We just received our gas bill and it’s $208.53 this month. Ouch!! I see from the usage chart that it’s about the same as last year so I really shouldn’t have been surprised. What’s more scary is looking at February and March – if this year is like last year, we’ll have another sharp increase next month.
In addition to the central air, we have a gas fireplace, which I love. It heats up the family room and makes it cozy and inviting. So I’m not willing to shut it off, but I’ll monitor the thermostat, open the curtains on south-facing windows, make sure the garage is closed, … what else?
I’ve just returned home from a week-long business trip. Now in addition to catching up with my personal tasks, I need to sort receipts and submit my expense report. Traveling for work does provide some opportunity for personal financial benefits, but there are drawbacks too. To take a look at the personal financial impact to me for this trip:
(1) FOOD – gain. The company paid to feed me for a week that I would have spent had I not been traveling. This saves me 1 week’s worth of food costs. (but I’m still paying to feed the rest of the family while I’m gone of course)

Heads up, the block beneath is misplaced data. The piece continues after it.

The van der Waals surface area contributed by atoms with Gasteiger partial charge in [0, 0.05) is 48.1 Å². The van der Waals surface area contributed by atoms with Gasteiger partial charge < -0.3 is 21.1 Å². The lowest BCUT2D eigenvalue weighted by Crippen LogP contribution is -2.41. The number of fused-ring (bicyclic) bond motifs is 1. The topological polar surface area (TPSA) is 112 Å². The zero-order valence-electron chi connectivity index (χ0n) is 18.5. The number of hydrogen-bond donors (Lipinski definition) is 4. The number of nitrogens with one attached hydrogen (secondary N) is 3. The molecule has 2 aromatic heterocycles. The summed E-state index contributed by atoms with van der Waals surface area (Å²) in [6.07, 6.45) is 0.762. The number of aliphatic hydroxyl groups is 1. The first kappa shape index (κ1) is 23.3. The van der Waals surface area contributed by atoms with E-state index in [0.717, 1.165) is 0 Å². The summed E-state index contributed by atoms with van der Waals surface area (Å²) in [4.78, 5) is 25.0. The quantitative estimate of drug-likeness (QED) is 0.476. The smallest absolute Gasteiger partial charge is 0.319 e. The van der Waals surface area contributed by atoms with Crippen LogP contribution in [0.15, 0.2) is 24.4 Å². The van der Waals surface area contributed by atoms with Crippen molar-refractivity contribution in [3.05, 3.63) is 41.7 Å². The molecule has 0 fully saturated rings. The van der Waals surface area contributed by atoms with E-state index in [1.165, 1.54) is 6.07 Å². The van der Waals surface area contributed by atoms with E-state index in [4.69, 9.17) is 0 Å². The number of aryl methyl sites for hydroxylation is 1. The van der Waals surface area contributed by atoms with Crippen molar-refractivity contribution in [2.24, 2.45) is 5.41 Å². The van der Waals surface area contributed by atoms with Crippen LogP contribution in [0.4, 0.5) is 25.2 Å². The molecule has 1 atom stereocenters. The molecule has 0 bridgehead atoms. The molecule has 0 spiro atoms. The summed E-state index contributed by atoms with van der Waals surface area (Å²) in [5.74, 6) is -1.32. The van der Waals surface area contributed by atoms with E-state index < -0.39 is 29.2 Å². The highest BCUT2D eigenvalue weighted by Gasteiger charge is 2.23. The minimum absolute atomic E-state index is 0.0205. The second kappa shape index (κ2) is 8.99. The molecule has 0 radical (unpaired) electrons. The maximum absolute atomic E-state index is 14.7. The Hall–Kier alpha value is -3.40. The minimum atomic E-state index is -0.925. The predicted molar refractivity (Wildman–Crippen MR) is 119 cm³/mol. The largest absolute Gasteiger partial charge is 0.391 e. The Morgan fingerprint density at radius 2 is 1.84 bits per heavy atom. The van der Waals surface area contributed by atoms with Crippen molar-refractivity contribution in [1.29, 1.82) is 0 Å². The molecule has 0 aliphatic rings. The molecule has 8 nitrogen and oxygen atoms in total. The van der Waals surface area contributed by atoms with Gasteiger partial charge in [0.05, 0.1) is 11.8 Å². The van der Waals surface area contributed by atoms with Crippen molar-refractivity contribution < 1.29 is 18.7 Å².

(2) CAR MILEAGE – gain. Not much mileage on this trip – just transport to the airport, but with the reimbursement set at over 50 cents per mile, our Honda Fit is doing her share to contribute!
(3) CAR GAS – break-even. I think our car got just as much use at home as it would have if I’d been here. [My commute is from the bedroom to my home office on a normal day.]
(4) UTILITIES – break-even, maybe a loss. Since the family was still here, we still had gas, electricity, and water usage. Maybe fewer flushes & baths, but on the other hand, I doubt they monitored the thermostat like I do. I did turn off the heat in my home office (separate system) while I was out. So for this one, I’ll have to check our bills when they arrive.